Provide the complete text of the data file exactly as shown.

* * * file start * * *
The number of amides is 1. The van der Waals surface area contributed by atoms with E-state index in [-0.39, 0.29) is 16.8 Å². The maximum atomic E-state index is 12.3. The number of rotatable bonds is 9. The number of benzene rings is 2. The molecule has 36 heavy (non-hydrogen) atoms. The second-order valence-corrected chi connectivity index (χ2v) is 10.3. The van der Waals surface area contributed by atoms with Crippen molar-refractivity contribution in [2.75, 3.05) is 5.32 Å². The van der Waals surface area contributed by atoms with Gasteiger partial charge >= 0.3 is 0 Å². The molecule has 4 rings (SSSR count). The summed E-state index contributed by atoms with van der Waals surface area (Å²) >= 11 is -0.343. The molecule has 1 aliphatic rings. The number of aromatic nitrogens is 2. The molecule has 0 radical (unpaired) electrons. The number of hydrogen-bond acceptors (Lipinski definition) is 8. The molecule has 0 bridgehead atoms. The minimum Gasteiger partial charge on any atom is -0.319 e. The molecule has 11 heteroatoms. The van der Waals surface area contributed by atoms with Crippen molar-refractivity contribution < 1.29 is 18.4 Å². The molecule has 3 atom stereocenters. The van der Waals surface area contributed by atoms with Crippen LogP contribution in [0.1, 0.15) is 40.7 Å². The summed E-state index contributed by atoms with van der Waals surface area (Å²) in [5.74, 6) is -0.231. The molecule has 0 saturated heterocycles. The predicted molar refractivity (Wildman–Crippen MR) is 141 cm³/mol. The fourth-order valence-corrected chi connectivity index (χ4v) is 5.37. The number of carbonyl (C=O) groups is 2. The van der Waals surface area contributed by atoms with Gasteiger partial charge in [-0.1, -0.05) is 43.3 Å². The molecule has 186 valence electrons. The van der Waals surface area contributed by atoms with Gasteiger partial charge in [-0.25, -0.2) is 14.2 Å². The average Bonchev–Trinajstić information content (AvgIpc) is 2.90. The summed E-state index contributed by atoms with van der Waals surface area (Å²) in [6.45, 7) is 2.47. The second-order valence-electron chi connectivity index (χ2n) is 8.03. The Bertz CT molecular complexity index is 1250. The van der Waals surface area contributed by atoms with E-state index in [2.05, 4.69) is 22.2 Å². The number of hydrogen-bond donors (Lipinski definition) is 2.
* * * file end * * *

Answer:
The number of amides is 1. The van der Waals surface area contributed by atoms with E-state index in [-0.39, 0.29) is 16.8 Å². The maximum atomic E-state index is 12.3. The number of rotatable bonds is 9. The number of benzene rings is 2. The molecule has 36 heavy (non-hydrogen) atoms. The second-order valence-corrected chi connectivity index (χ2v) is 10.3. The van der Waals surface area contributed by atoms with Crippen molar-refractivity contribution in [2.75, 3.05) is 5.32 Å². The van der Waals surface area contributed by atoms with Gasteiger partial charge >= 0.3 is 0 Å². The molecule has 4 rings (SSSR count). The summed E-state index contributed by atoms with van der Waals surface area (Å²) >= 11 is -0.343. The molecule has 1 aliphatic rings. The number of aromatic nitrogens is 2. The molecule has 0 radical (unpaired) electrons. The number of hydrogen-bond acceptors (Lipinski definition) is 8. The molecule has 0 bridgehead atoms. The minimum Gasteiger partial charge on any atom is -0.319 e. The molecule has 11 heteroatoms. The van der Waals surface area contributed by atoms with Crippen molar-refractivity contribution < 1.29 is 18.4 Å². The molecule has 3 atom stereocenters. The van der Waals surface area contributed by atoms with Crippen LogP contribution in [0.1, 0.15) is 40.7 Å². The summed E-state index contributed by atoms with van der Waals surface area (Å²) in [5.74, 6) is -0.231. The molecule has 0 saturated heterocycles. The predicted molar refractivity (Wildman–Crippen MR) is 141 cm³/mol. The fourth-order valence-corrected chi connectivity index (χ4v) is 5.37. The number of carbonyl (C=O) groups is 2. The van der Waals surface area contributed by atoms with Gasteiger partial charge in [-0.1, -0.05) is 43.3 Å². The molecule has 186 valence electrons. The van der Waals surface area contributed by atoms with Gasteiger partial charge in [-0.25, -0.2) is 14.2 Å². The average Bonchev–Trinajstić information content (AvgIpc) is 2.90. The summed E-state index contributed by atoms with van der Waals surface area (Å²) in [6.45, 7) is 2.47. The second-order valence-electron chi connectivity index (χ2n) is 8.03. The Bertz CT molecular complexity index is 1250. The van der Waals surface area contributed by atoms with E-state index in [2.05, 4.69) is 22.2 Å². The number of hydrogen-bond donors (Lipinski definition) is 2.